It was red when there were dead

I had to journey over to Roanoke today for an errand, and I’m currently sitting in view of the Mill Mountain Star. I have been musing in my mind if something I remembered from my childhood was indeed true: the star turned red when there was a traffic fatality.

That great, but fallible, online encyclopedia Wikipedia just answered that for me. It in fact DID turn red when someone died on Virginia highways.

This was always a bit of a curious thing from my days as  kid off William Road. I think it was probably a little ghoulish for a pre-teenager to think about.

It’s almost as if your city is being dominated by some wicked being up on the main promentory in the area. Think Lord of the Rings or the Wizard of Oz.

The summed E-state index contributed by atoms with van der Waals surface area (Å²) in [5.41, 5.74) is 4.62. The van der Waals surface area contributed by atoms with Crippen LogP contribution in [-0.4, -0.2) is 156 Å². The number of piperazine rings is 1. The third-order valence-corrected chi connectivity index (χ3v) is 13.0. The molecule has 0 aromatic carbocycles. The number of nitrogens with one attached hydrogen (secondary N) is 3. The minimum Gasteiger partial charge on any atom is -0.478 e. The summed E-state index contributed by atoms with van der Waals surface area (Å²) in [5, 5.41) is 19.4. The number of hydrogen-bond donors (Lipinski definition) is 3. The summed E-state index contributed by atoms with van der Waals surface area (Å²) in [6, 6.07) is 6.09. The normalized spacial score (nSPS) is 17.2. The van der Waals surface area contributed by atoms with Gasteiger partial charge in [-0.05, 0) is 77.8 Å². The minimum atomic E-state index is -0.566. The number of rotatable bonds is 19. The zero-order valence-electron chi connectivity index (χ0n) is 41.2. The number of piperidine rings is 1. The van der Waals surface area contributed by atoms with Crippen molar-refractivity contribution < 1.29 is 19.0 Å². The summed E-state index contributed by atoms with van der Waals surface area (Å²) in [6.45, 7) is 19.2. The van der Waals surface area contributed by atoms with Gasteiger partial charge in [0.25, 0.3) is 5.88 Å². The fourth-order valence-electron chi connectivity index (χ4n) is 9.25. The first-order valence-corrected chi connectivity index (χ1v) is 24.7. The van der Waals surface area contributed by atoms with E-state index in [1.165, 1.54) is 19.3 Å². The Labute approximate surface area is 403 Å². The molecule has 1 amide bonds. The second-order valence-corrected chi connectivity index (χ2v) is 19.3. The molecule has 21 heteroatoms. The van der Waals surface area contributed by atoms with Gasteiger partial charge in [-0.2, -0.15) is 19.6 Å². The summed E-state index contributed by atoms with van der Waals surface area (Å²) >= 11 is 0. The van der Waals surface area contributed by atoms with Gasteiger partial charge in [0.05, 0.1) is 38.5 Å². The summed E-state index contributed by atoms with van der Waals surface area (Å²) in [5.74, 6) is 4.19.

They don’t turn the star red anymore. After I left for points north, they changed the star’s configuration and illumination strategy.

Here’s what the Wiki people say about it:

“As part of the bicentennial celebration in 1976, the design was changed to an outer single star of red encompassing inner double-stars of white and blue. Generally all the colors have been lit at once, but occasionally the colors have been lit in a repeating sequence: each color shows exclusively for a second or two, or in succession. To commemorate a tragic event, the red outer star has been used alone, in a manner akin to a lowered flag.”

It’s still a cool thing that this local icon is still around. It adds a little flavor to a city that doesn’t seem to be that robust.

The above photo is the modern star.


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